Choice is a word that most of us refer to as second nature, it’s value unnoticed. To the slum dwellers of Deponija in New Belgrade, Serbia, it is a luxury out of reach.
Serbia, a country situated in the Balkan region of Europe is one that has experienced crippling economic, social and political turmoil within the last few decades. Its result can only be described as unsurprising and unfortunate to the mass of it’s population who are left to fend for themselves.
Deponija, a Serbian word for landfill, resembles it’s description, a collection of unstable structures built one on top of the other made from none other than garbage, loose materials and really anything that their people can get their hands on. It is a slum, and one that spans an area close in size to about 10 football fields. Their unhygienic conditions are catalyzed by the complete lack of sewage and electricity along with only a very small percentage of its inhabitants with the use of running water. Located under the Pančevački bridge, its out of place looking background is lined with modern buildings and a shopping centre, a lifestyle out of reach to most of it’s inhabitants.
In April of 2011 I had the opportunity of photographing what was my first up close encounter with a slum of that magnitude. Along with the obvious issues that go hand in hand with such dwellings, I was almost immediately, and to my surprise, struck with innocent displays of hope and strength in what to me would be my worst nightmare. Among the chaos of it’s nature, I witnessed a group of men playing soccer in the adjacent parking lot, children riding bicycles and clothes- lines filled with brightly coloured clothing.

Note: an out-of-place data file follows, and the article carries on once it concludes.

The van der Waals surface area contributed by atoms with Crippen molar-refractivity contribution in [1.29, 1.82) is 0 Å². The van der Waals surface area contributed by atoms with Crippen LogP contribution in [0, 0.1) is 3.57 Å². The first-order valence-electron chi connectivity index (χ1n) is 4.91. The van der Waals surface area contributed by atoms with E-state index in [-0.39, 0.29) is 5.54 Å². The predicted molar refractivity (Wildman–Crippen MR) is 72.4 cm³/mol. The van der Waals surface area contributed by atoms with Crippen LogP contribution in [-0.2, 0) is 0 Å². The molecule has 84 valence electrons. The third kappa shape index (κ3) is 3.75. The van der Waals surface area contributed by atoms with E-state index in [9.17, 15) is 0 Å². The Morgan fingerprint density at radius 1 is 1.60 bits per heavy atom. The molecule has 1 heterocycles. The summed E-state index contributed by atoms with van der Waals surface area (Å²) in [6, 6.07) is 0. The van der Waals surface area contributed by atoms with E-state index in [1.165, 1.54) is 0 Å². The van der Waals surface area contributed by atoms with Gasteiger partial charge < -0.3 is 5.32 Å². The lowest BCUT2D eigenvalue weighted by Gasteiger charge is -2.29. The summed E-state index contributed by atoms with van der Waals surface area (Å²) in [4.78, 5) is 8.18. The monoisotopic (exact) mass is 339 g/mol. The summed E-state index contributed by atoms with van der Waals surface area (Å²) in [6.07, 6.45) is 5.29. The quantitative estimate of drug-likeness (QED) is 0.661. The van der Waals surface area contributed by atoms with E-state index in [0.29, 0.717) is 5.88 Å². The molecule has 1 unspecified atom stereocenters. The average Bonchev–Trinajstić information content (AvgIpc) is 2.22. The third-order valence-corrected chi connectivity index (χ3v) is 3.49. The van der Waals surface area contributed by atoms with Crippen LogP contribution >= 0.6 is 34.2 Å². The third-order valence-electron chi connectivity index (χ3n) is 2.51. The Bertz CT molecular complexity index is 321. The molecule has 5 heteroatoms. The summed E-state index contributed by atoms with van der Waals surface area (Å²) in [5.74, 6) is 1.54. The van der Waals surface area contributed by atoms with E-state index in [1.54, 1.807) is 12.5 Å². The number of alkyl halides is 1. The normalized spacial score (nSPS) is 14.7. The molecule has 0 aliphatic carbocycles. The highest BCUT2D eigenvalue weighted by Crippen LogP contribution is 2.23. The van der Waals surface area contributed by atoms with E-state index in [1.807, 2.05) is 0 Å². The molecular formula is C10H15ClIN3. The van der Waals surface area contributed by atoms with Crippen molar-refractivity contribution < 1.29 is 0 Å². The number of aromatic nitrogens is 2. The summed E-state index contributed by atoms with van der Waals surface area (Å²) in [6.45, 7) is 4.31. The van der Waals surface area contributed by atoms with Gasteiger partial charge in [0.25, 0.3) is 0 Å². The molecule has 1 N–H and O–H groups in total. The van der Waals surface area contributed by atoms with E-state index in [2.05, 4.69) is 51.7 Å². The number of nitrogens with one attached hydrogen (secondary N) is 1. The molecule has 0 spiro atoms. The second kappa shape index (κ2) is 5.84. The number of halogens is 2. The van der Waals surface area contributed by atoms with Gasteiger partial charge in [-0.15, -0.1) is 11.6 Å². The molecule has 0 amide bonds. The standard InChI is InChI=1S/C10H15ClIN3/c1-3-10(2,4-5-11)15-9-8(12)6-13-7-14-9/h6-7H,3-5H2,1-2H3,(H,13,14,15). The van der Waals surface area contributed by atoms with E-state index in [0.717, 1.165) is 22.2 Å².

The two young boys in the top photograph saw me with my camera atop the bridge and ran to get their photograph taken. They were accompanied twine leash in hand by their own dog and a gang of 3 strays. Right as I was preparing to take the shot, one of the strays bit their dog on the neck. The boy on the right kicked the stray with as much force as he would kick a soccer ball and then nonchalantly turned to me putting his arm on his buddy’s shoulder and posed. It all happened so fast I wasn’t quite sure how to react, do I flip on this kid or do I accept the situation?
My photographer instinct went on autopilot and I took the shot. Directly after the kick, neither the boy nor the dog seemed fazed by the encounter. It was then, I realized that they were both in similar situations; survival mode. Their survival instincts were just too strong to let a trivial experience affect them. This strength surprised me. It is something I can only hope to posses in my life, also something I hope that these boys don’t lose touch with over time.
Entering this foreign environment with negative preconceived opinions, I left with a very different view. One that saw displays of strength, whether it’s strength to forget or strength to change, it is a quality they must embrace and one that must be recognized. The people of Deponija are not hopeless, they are for the most part a misunderstood people in an environment less than fitting for anyone.